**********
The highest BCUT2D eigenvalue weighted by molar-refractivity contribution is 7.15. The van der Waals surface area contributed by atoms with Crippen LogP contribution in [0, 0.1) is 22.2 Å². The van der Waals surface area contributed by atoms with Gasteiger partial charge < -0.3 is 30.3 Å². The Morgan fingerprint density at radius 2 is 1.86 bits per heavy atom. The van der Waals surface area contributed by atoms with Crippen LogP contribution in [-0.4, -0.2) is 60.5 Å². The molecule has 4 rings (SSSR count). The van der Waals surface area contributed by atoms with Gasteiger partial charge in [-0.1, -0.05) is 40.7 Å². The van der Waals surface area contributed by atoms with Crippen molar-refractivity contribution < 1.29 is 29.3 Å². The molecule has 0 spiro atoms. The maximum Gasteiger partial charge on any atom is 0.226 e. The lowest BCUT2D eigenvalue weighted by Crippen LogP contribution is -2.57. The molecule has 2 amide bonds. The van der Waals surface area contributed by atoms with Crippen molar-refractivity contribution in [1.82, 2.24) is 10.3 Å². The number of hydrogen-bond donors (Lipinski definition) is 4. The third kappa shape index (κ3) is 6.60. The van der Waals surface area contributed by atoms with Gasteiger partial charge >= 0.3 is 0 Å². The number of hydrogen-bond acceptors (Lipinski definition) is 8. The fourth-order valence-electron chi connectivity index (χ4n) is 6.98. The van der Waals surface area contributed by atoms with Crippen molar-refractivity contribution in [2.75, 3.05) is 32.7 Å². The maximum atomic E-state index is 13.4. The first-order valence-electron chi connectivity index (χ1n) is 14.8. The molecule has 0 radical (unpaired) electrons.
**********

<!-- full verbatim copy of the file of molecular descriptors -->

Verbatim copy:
The highest BCUT2D eigenvalue weighted by molar-refractivity contribution is 7.15. The van der Waals surface area contributed by atoms with Crippen LogP contribution in [0, 0.1) is 22.2 Å². The van der Waals surface area contributed by atoms with Gasteiger partial charge < -0.3 is 30.3 Å². The Morgan fingerprint density at radius 2 is 1.86 bits per heavy atom. The van der Waals surface area contributed by atoms with Crippen LogP contribution in [-0.4, -0.2) is 60.5 Å². The molecule has 4 rings (SSSR count). The van der Waals surface area contributed by atoms with Gasteiger partial charge in [-0.1, -0.05) is 40.7 Å². The van der Waals surface area contributed by atoms with Crippen molar-refractivity contribution < 1.29 is 29.3 Å². The molecule has 0 spiro atoms. The maximum Gasteiger partial charge on any atom is 0.226 e. The lowest BCUT2D eigenvalue weighted by Crippen LogP contribution is -2.57. The molecule has 2 amide bonds. The van der Waals surface area contributed by atoms with Crippen molar-refractivity contribution in [1.82, 2.24) is 10.3 Å². The number of hydrogen-bond donors (Lipinski definition) is 4. The third kappa shape index (κ3) is 6.60. The van der Waals surface area contributed by atoms with Gasteiger partial charge >= 0.3 is 0 Å². The number of hydrogen-bond acceptors (Lipinski definition) is 8. The fourth-order valence-electron chi connectivity index (χ4n) is 6.98. The van der Waals surface area contributed by atoms with Crippen molar-refractivity contribution in [2.75, 3.05) is 32.7 Å². The maximum atomic E-state index is 13.4. The first-order valence-electron chi connectivity index (χ1n) is 14.8. The molecule has 0 radical (unpaired) electrons.